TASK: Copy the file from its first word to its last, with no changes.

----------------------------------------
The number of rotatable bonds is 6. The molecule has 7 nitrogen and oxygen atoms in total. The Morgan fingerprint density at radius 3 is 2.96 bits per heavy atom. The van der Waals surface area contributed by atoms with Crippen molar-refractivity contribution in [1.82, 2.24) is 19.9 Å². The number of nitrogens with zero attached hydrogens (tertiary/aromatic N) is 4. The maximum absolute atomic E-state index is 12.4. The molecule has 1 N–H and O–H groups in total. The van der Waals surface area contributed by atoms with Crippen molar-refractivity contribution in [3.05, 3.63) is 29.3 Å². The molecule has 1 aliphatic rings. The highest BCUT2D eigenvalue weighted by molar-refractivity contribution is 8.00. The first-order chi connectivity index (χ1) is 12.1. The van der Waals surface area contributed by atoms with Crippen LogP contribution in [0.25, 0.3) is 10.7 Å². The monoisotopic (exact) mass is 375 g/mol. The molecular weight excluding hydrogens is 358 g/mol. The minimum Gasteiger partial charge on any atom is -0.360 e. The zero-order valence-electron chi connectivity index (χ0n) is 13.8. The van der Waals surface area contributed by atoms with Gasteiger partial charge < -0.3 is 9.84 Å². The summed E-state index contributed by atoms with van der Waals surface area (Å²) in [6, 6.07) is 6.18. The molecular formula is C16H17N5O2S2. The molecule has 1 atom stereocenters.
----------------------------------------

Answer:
The number of rotatable bonds is 6. The molecule has 7 nitrogen and oxygen atoms in total. The Morgan fingerprint density at radius 3 is 2.96 bits per heavy atom. The van der Waals surface area contributed by atoms with Crippen molar-refractivity contribution in [1.82, 2.24) is 19.9 Å². The number of nitrogens with zero attached hydrogens (tertiary/aromatic N) is 4. The maximum absolute atomic E-state index is 12.4. The molecule has 1 N–H and O–H groups in total. The van der Waals surface area contributed by atoms with Crippen molar-refractivity contribution in [3.05, 3.63) is 29.3 Å². The molecule has 1 aliphatic rings. The highest BCUT2D eigenvalue weighted by molar-refractivity contribution is 8.00. The first-order chi connectivity index (χ1) is 12.1. The van der Waals surface area contributed by atoms with Crippen LogP contribution in [0.25, 0.3) is 10.7 Å². The monoisotopic (exact) mass is 375 g/mol. The molecular weight excluding hydrogens is 358 g/mol. The minimum Gasteiger partial charge on any atom is -0.360 e. The zero-order valence-electron chi connectivity index (χ0n) is 13.8. The van der Waals surface area contributed by atoms with Gasteiger partial charge < -0.3 is 9.84 Å². The summed E-state index contributed by atoms with van der Waals surface area (Å²) in [6, 6.07) is 6.18. The molecular formula is C16H17N5O2S2. The molecule has 1 atom stereocenters.